Cost of continued lockdown ‘far too high’
“We cannot put a price tag on the value of even one human life. However, saying that the lockdown is about ‘lives versus livelihoods’ is a false framing of the moral question our government is facing,” said Goldstein as the three discussed the legality, morality, and logic of the lockdown in the webinar hosted by Marais Road Shul in Cape Town.
“The lockdown was put in place to slow the rate of infection, not to eradicate the virus,” argued the chief rabbi. “Only a vaccine can do that.” At the outset of the crisis, he said that President Cyril Ramaphosa’s decisive action took much courage and prioritised the sanctity of human life.
When meeting the president at the time, the chief rabbi conveyed the Jewish community’s respect for the lockdown, knowing it’s a mitzvah to defend human life. Indeed, “the commandment of pikuach nefesh (saving a life) sets aside almost all our other commandments”, he told the audience.
While lives have been saved, the chief rabbi said that extending the lockdown wouldn’t slow the inevitable spread of the virus. “No one ever claimed that the lockdown was to eradicate the virus. It has always been about slowing the rate of infection so that our hospitals wouldn’t become overwhelmed. This in turn would save lives. Seven weeks later, surely our infrastructure is prepared?”
He said that when the lockdown came to an end, the virus would start to spread again. “If the economy is opened up sooner, it doesn’t mean more or less lives will be lost. But what is certain is that without an easing of restrictions, more jobs will be lost, more poverty will be inflicted, and there will be more human suffering. I don’t think we can overstate the level of economic devastation ravaging the country.”
In the previous week, he had spoken to three separate business owners of medium to large companies that have had to lay off between 400 to 600 workers. “At the end of this month, how will those workers and their families eat?” Goldstein asked. Furthermore, children are suffering as they don’t get their one nutritious meal of the day at school. “On so many different levels, and for every job lost, another family is suffering. Every single day, businesses are closing.”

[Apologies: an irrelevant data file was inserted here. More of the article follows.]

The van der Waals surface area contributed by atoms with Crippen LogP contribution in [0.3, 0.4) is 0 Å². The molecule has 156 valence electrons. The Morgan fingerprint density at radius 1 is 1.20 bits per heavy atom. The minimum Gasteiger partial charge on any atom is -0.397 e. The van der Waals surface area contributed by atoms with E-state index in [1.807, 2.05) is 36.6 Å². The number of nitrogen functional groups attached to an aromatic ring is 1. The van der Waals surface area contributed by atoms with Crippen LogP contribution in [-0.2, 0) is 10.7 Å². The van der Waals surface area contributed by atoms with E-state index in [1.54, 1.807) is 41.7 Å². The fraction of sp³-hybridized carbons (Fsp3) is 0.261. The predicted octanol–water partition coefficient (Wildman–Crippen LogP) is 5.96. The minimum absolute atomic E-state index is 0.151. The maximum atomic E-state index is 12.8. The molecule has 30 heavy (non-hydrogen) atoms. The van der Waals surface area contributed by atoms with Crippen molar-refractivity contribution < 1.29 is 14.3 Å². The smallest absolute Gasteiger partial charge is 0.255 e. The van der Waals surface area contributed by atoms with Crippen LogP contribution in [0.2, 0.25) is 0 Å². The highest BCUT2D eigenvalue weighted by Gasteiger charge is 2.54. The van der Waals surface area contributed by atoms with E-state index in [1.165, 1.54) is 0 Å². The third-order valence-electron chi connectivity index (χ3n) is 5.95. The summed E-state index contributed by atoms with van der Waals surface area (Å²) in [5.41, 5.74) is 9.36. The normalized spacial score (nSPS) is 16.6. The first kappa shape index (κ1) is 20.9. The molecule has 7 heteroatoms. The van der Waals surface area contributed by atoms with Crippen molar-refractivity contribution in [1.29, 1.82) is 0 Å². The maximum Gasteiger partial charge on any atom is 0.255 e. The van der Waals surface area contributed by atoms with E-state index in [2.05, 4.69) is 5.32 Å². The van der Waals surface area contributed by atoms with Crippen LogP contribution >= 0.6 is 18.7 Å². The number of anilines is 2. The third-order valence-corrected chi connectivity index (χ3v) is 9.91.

He suggested that the country proceed with great caution, which is the responsibility of every citizen, and allow the economy to open, “so this country can survive”.
Davis said, “Any government would struggle with these decisions. The difficulty South Africa has is that we can’t extrapolate entirely from developed countries. We have a different social framework, and when you have a developing society, the lockdown becomes problematic.”
He said that while our lockdown was initially justified, once the virus reached the townships, it was never going to be suppressed even with a lockdown in place. Therefore, it’s “not a viable strategy” for South Africa to continue under lockdown.
“Now that it’s clear that the lockdown isn’t going to suppress the growth of the virus, we need to think differently,” Davis said. Looking to the parsha (Torah reading) of the week, which explores inequality and using every seventh year to correct this, he suggested that this was a chance to “imaginatively re-develop our economy, bringing social justice to millions”.
Davis believes that the great tragedy is that South Africa went into the lockdown in an already weak position. Therefore, he thinks we shouldn’t just be debating the lockdown, but asking ourselves what we want our economy and society to look like afterwards. “It must be about an expanding, rather than contracting economy, and reconstructing society,” he said.
Davis said we shouldn’t see the situation as a dichotomy. Even after lockdown, there must be testing, tracing, and sensible measures. “It’s an acute balancing act.”
Addressing some of the questionable regulations like the ban on alcohol and cigarettes and instructions about what clothing can be sold, he said some regulations were “devoid of justification” and weren’t part of the government’s mandate to prevent or limit disaster under the Disaster Management Act.
“They have suppressed the economy and jobs more than they should have, and there has been far too much control and command,” Davis said. “These highly questionable regulations have depressed confidence, and could erode the basis of a constitutional democracy.”
Abel argued that as a Jewish community, we have as much right as other citizens to raise our voices and debate these issues. Having previously expressed concern about the lockdown on social media, he believes that stage-four lockdown includes “draconian measures” and an “overreach”.
He said that the next step must be to open the economy along with protecting the elderly and immuno-compromised. “It’s likely that many people will get the virus. The question is if we will get it and have a job and be able to earn, or get it and be in abject poverty.
“If we don’t go back to work soon, we will turn a health crisis into an unrecoverable economic crisis,” he said. “We can’t afford the steps wealthy countries can – they have stimulus packages that we can only dream of. If we don’t end the lockdown, this will be a cataclysm from which we won’t recover.”